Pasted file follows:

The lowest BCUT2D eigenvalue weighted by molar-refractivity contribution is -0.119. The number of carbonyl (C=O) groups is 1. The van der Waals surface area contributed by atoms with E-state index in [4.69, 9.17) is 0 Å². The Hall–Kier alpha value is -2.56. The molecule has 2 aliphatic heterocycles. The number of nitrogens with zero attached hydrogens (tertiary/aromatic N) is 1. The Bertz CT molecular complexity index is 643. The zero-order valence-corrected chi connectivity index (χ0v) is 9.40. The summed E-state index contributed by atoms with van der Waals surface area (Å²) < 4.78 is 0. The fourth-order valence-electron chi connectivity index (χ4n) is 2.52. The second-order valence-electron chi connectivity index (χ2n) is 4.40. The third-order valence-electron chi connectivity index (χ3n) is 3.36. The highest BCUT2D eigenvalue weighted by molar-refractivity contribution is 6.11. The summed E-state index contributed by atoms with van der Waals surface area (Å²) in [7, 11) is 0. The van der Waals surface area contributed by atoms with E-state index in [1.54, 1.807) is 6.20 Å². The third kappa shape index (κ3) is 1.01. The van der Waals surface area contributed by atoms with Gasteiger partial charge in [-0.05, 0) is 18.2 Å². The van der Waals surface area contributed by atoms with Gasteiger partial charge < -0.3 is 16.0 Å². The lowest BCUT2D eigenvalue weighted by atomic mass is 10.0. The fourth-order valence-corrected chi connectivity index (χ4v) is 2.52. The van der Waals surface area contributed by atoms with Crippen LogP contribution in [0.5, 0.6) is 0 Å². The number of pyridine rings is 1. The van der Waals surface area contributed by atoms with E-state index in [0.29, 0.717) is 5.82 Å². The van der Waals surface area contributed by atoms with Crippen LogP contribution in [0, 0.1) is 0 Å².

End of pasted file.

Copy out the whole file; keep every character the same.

The lowest BCUT2D eigenvalue weighted by molar-refractivity contribution is -0.119. The number of carbonyl (C=O) groups is 1. The van der Waals surface area contributed by atoms with E-state index in [4.69, 9.17) is 0 Å². The Hall–Kier alpha value is -2.56. The molecule has 2 aliphatic heterocycles. The number of nitrogens with zero attached hydrogens (tertiary/aromatic N) is 1. The Bertz CT molecular complexity index is 643. The zero-order valence-corrected chi connectivity index (χ0v) is 9.40. The summed E-state index contributed by atoms with van der Waals surface area (Å²) < 4.78 is 0. The fourth-order valence-electron chi connectivity index (χ4n) is 2.52. The second-order valence-electron chi connectivity index (χ2n) is 4.40. The third-order valence-electron chi connectivity index (χ3n) is 3.36. The highest BCUT2D eigenvalue weighted by molar-refractivity contribution is 6.11. The summed E-state index contributed by atoms with van der Waals surface area (Å²) in [7, 11) is 0. The van der Waals surface area contributed by atoms with E-state index in [1.54, 1.807) is 6.20 Å². The third kappa shape index (κ3) is 1.01. The van der Waals surface area contributed by atoms with Gasteiger partial charge in [-0.05, 0) is 18.2 Å². The van der Waals surface area contributed by atoms with Gasteiger partial charge < -0.3 is 16.0 Å². The lowest BCUT2D eigenvalue weighted by atomic mass is 10.0. The fourth-order valence-corrected chi connectivity index (χ4v) is 2.52. The van der Waals surface area contributed by atoms with Crippen LogP contribution in [0.5, 0.6) is 0 Å². The number of pyridine rings is 1. The van der Waals surface area contributed by atoms with E-state index in [0.29, 0.717) is 5.82 Å². The van der Waals surface area contributed by atoms with Crippen LogP contribution in [0, 0.1) is 0 Å².